Explaining the Provision of Flexitime in Companies Across Europe (in the pre- and post-crisis Europe): Role of National Contexts

Thursday, 2 July 2015: 10:15 AM-11:45 AM
TW2.3.03 (Tower Two)
Heejung Chung, University of Kent, Canterbury, United Kingdom
One way of simultaneously increasing work-life balance while keeping costs down for both governments and companies is the use of flexible working-time arrangements (flexitime). Though flexitime plays an increasingly prominent role in occupational welfare not much is known about its provision, especially at a cross-national comparative manner. This paper examines the provision of flexitime in companies across a number of European countries using the European Company Survey for 2004 (21 countries) and 2009 (27 countries). It applies a multilevel modelling technique, wherein companies are considered to be nested in countries, and national and company level characteristics are included in the model simultaneously.  The following four dependent variables were used: Flexitime – whether the company provides it for at least one employee; Flexipro – the proportion of workers covered; Flexihours – the ability to accumulate hours to work shorter and longer days; Flexidays – the ability to take days off with the accumulation of hours.

Results show quite large cross-national variances. On average, in Northern European countries and the UK a larger number of companies provide flexitime, provide it to a larger group of workers within the company and allow it to be used more flexibly. However, while in the UK large groups of workers may have access to flexitime, it is likely that workers are not able to accumulate days off. In Southern European countries, plus Bulgaria, Estonia and Hungary, smaller number of companies provide flexitime, provide it to a smaller group of workers and do not allow for fleixhours or flexidays.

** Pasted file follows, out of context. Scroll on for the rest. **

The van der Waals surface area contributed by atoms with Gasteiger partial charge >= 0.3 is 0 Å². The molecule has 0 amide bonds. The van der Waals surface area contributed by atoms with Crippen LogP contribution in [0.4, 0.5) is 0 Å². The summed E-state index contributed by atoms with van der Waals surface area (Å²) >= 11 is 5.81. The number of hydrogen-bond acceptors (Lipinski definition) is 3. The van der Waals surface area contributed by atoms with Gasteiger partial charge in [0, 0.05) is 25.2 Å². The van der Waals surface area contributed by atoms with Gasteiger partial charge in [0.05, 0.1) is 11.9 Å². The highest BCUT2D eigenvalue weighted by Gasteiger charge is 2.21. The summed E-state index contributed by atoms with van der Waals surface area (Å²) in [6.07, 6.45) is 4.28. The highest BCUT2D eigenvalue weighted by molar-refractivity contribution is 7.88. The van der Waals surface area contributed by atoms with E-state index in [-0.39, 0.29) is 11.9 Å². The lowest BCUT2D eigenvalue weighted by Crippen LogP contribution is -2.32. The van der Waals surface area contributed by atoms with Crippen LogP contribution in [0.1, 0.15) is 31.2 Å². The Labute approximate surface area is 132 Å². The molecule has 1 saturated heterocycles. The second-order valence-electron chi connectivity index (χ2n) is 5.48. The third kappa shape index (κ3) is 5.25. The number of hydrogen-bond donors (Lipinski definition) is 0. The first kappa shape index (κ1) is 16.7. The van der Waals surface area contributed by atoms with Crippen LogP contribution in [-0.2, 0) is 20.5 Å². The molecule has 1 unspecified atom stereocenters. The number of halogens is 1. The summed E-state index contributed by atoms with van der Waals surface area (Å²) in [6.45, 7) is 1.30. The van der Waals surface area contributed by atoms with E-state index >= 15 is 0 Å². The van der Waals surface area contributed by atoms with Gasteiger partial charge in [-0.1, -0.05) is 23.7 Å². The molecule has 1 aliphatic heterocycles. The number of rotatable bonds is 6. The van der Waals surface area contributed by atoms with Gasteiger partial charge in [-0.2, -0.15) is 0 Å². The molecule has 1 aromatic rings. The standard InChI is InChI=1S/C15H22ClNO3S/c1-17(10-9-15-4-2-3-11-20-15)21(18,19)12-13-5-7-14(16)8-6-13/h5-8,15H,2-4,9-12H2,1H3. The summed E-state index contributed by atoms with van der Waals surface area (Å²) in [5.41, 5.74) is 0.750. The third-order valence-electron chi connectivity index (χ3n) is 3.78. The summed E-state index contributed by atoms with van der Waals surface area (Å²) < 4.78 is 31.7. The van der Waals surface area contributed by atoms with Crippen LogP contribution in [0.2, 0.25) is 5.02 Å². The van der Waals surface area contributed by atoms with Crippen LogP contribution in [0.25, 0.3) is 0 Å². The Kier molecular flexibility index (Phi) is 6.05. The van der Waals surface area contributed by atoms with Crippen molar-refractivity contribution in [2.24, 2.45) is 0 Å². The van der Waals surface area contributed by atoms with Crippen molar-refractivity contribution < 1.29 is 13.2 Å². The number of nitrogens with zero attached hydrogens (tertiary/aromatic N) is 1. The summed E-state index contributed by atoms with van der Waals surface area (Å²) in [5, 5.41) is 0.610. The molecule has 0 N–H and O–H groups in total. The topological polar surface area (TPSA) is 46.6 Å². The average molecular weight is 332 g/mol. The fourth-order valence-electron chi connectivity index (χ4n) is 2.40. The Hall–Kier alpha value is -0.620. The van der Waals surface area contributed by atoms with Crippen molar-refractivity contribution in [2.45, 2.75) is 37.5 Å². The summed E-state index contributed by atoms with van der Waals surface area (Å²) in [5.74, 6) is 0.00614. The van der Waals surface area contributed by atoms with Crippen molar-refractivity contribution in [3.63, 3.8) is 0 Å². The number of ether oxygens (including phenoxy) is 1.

Findings demonstrate that, in 2009, flexitime provision can be largely explained by the national level demand for such arrangements (measured through female labour market participation), the work centrality culture of the country, and the resources countries have to address it (measured through GDP per capita). This is a change from 2004, where the most important factors explaining the provision of flexitime were government efforts in providing family policy and the size of the public sector. Female labour market participation levels may be due to reverse causality, rather than a measure of demand: i.e. where there are more companies using flexitime across the country, more women may be able to take part in the labour market. Furthermore, affluence of a country (GDP per capita) may also indicate changes in individual’s preferences for leisure and their orientation towards work. However, even when work centrality is controlled for, findings demonstrate that the impact of GDP remains, suggesting that affluence may indicate the overall level of resources the country – through its companies as well as its workers – have to provide and use flexitime. The results of the paper shows that industrial relations, economic cycles, gender norms and economic structure are not as relevant as the aforementioned factors. Family policies, meanwhile, are important, but their effects are (fully?) mediated by female labour market participation measures – i.e. its impact disappears when we take into account women’s labour market patterns.